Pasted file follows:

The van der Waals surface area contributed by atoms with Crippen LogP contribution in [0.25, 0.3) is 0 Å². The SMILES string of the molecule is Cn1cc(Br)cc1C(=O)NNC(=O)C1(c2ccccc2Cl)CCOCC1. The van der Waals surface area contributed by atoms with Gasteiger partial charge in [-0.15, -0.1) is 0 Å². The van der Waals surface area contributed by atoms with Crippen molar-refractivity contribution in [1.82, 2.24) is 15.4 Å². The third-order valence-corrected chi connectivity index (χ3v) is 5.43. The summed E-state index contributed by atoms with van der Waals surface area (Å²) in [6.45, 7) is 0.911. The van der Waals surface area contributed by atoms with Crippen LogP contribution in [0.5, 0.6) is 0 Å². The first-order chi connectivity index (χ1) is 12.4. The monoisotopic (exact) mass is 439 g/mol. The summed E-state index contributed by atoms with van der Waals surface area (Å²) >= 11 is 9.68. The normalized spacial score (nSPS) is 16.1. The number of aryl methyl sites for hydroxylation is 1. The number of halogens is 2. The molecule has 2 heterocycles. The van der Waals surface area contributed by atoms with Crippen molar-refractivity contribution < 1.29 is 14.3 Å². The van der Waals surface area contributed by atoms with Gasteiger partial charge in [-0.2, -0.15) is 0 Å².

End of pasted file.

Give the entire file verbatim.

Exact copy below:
The van der Waals surface area contributed by atoms with Crippen LogP contribution in [0.25, 0.3) is 0 Å². The SMILES string of the molecule is Cn1cc(Br)cc1C(=O)NNC(=O)C1(c2ccccc2Cl)CCOCC1. The van der Waals surface area contributed by atoms with Gasteiger partial charge in [-0.15, -0.1) is 0 Å². The van der Waals surface area contributed by atoms with Crippen molar-refractivity contribution in [1.82, 2.24) is 15.4 Å². The third-order valence-corrected chi connectivity index (χ3v) is 5.43. The summed E-state index contributed by atoms with van der Waals surface area (Å²) in [6.45, 7) is 0.911. The van der Waals surface area contributed by atoms with Crippen LogP contribution in [0.5, 0.6) is 0 Å². The first-order chi connectivity index (χ1) is 12.4. The monoisotopic (exact) mass is 439 g/mol. The summed E-state index contributed by atoms with van der Waals surface area (Å²) >= 11 is 9.68. The normalized spacial score (nSPS) is 16.1. The number of aryl methyl sites for hydroxylation is 1. The number of halogens is 2. The molecule has 2 heterocycles. The van der Waals surface area contributed by atoms with Crippen molar-refractivity contribution < 1.29 is 14.3 Å². The van der Waals surface area contributed by atoms with Gasteiger partial charge in [-0.2, -0.15) is 0 Å².